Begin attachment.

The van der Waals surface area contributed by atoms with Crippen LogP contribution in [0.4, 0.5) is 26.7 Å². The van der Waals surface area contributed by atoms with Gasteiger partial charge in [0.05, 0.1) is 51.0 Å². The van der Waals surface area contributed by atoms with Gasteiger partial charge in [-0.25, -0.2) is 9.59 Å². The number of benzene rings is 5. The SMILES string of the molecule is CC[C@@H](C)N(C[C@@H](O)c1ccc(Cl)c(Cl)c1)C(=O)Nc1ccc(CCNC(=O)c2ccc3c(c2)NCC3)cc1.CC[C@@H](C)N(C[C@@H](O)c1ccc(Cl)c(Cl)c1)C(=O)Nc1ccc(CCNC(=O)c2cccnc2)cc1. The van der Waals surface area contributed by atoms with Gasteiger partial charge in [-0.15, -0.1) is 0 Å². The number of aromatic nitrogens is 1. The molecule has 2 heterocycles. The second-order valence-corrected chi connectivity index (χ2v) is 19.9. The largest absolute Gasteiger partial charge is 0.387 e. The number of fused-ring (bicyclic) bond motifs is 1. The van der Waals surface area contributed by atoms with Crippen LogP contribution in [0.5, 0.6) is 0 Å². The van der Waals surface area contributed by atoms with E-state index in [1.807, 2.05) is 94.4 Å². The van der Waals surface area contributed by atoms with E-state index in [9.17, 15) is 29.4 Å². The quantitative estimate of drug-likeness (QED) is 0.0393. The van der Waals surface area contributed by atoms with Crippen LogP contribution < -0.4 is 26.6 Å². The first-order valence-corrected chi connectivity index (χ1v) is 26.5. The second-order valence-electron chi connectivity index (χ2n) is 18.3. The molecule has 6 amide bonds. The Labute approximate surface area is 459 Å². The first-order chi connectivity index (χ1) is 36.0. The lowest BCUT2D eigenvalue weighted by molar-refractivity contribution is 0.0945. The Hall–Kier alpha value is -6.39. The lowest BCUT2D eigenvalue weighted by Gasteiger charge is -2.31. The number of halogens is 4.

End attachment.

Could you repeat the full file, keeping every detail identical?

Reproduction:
The van der Waals surface area contributed by atoms with Crippen LogP contribution in [0.4, 0.5) is 26.7 Å². The van der Waals surface area contributed by atoms with Gasteiger partial charge in [0.05, 0.1) is 51.0 Å². The van der Waals surface area contributed by atoms with Gasteiger partial charge in [-0.25, -0.2) is 9.59 Å². The number of benzene rings is 5. The SMILES string of the molecule is CC[C@@H](C)N(C[C@@H](O)c1ccc(Cl)c(Cl)c1)C(=O)Nc1ccc(CCNC(=O)c2ccc3c(c2)NCC3)cc1.CC[C@@H](C)N(C[C@@H](O)c1ccc(Cl)c(Cl)c1)C(=O)Nc1ccc(CCNC(=O)c2cccnc2)cc1. The van der Waals surface area contributed by atoms with Gasteiger partial charge in [-0.15, -0.1) is 0 Å². The number of aromatic nitrogens is 1. The molecule has 2 heterocycles. The second-order valence-corrected chi connectivity index (χ2v) is 19.9. The largest absolute Gasteiger partial charge is 0.387 e. The number of fused-ring (bicyclic) bond motifs is 1. The van der Waals surface area contributed by atoms with Crippen LogP contribution in [0.5, 0.6) is 0 Å². The van der Waals surface area contributed by atoms with E-state index in [1.807, 2.05) is 94.4 Å². The van der Waals surface area contributed by atoms with E-state index in [9.17, 15) is 29.4 Å². The quantitative estimate of drug-likeness (QED) is 0.0393. The van der Waals surface area contributed by atoms with Crippen LogP contribution < -0.4 is 26.6 Å². The first-order valence-corrected chi connectivity index (χ1v) is 26.5. The second-order valence-electron chi connectivity index (χ2n) is 18.3. The molecule has 6 amide bonds. The Labute approximate surface area is 459 Å². The first-order chi connectivity index (χ1) is 36.0. The lowest BCUT2D eigenvalue weighted by molar-refractivity contribution is 0.0945. The Hall–Kier alpha value is -6.39. The lowest BCUT2D eigenvalue weighted by Gasteiger charge is -2.31. The number of halogens is 4.